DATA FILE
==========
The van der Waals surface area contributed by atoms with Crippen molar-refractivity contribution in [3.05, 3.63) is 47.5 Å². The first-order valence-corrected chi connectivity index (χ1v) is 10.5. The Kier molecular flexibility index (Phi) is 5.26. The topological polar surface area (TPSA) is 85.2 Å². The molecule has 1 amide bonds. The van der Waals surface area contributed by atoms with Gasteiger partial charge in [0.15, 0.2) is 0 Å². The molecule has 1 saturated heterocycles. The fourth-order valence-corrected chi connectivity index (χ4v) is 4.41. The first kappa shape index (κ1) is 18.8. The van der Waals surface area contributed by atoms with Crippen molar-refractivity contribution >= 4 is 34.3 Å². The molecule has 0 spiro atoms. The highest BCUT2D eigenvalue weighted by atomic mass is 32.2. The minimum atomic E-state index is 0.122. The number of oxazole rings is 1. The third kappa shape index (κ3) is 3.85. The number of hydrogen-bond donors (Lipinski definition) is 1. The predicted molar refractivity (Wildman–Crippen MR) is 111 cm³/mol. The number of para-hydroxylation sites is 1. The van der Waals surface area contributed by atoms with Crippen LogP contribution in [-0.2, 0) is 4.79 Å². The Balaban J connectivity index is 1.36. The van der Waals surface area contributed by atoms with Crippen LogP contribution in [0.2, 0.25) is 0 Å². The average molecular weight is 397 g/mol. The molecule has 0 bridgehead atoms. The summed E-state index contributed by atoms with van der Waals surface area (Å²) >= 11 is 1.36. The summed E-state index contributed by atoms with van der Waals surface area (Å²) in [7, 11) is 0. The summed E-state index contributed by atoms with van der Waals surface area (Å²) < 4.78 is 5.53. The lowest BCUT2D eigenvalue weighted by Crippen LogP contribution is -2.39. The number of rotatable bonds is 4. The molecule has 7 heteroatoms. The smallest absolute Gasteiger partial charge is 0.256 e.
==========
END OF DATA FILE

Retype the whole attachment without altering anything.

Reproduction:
The van der Waals surface area contributed by atoms with Crippen molar-refractivity contribution in [3.05, 3.63) is 47.5 Å². The first-order valence-corrected chi connectivity index (χ1v) is 10.5. The Kier molecular flexibility index (Phi) is 5.26. The topological polar surface area (TPSA) is 85.2 Å². The molecule has 1 amide bonds. The van der Waals surface area contributed by atoms with Gasteiger partial charge in [0.15, 0.2) is 0 Å². The molecule has 1 saturated heterocycles. The fourth-order valence-corrected chi connectivity index (χ4v) is 4.41. The first kappa shape index (κ1) is 18.8. The van der Waals surface area contributed by atoms with Crippen molar-refractivity contribution >= 4 is 34.3 Å². The molecule has 0 spiro atoms. The highest BCUT2D eigenvalue weighted by atomic mass is 32.2. The minimum atomic E-state index is 0.122. The number of oxazole rings is 1. The third kappa shape index (κ3) is 3.85. The number of hydrogen-bond donors (Lipinski definition) is 1. The predicted molar refractivity (Wildman–Crippen MR) is 111 cm³/mol. The number of para-hydroxylation sites is 1. The van der Waals surface area contributed by atoms with Crippen LogP contribution in [-0.2, 0) is 4.79 Å². The Balaban J connectivity index is 1.36. The van der Waals surface area contributed by atoms with Crippen LogP contribution in [0.2, 0.25) is 0 Å². The average molecular weight is 397 g/mol. The molecule has 0 bridgehead atoms. The summed E-state index contributed by atoms with van der Waals surface area (Å²) >= 11 is 1.36. The summed E-state index contributed by atoms with van der Waals surface area (Å²) in [7, 11) is 0. The summed E-state index contributed by atoms with van der Waals surface area (Å²) < 4.78 is 5.53. The lowest BCUT2D eigenvalue weighted by Crippen LogP contribution is -2.39. The number of rotatable bonds is 4. The molecule has 7 heteroatoms. The smallest absolute Gasteiger partial charge is 0.256 e.